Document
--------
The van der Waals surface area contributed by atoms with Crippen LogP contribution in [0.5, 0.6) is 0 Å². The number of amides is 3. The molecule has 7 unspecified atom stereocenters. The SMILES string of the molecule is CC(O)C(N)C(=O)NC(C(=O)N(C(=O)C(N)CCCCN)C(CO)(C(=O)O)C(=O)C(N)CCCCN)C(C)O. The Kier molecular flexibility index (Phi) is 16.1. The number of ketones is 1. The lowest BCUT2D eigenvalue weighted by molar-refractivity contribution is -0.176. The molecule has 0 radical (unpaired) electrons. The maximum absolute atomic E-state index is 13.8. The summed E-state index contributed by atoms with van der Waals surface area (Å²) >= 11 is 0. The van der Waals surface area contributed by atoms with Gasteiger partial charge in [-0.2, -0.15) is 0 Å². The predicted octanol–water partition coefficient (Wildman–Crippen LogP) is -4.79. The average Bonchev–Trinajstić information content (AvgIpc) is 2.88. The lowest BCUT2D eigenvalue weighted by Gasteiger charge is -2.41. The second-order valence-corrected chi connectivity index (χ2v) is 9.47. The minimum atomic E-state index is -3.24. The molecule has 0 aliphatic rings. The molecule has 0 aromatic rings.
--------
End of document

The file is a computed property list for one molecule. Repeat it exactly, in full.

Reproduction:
The van der Waals surface area contributed by atoms with Crippen LogP contribution in [0.5, 0.6) is 0 Å². The number of amides is 3. The molecule has 7 unspecified atom stereocenters. The SMILES string of the molecule is CC(O)C(N)C(=O)NC(C(=O)N(C(=O)C(N)CCCCN)C(CO)(C(=O)O)C(=O)C(N)CCCCN)C(C)O. The Kier molecular flexibility index (Phi) is 16.1. The number of ketones is 1. The lowest BCUT2D eigenvalue weighted by molar-refractivity contribution is -0.176. The molecule has 0 radical (unpaired) electrons. The maximum absolute atomic E-state index is 13.8. The summed E-state index contributed by atoms with van der Waals surface area (Å²) >= 11 is 0. The van der Waals surface area contributed by atoms with Gasteiger partial charge in [-0.2, -0.15) is 0 Å². The predicted octanol–water partition coefficient (Wildman–Crippen LogP) is -4.79. The average Bonchev–Trinajstić information content (AvgIpc) is 2.88. The lowest BCUT2D eigenvalue weighted by Gasteiger charge is -2.41. The second-order valence-corrected chi connectivity index (χ2v) is 9.47. The minimum atomic E-state index is -3.24. The molecule has 0 aliphatic rings. The molecule has 0 aromatic rings.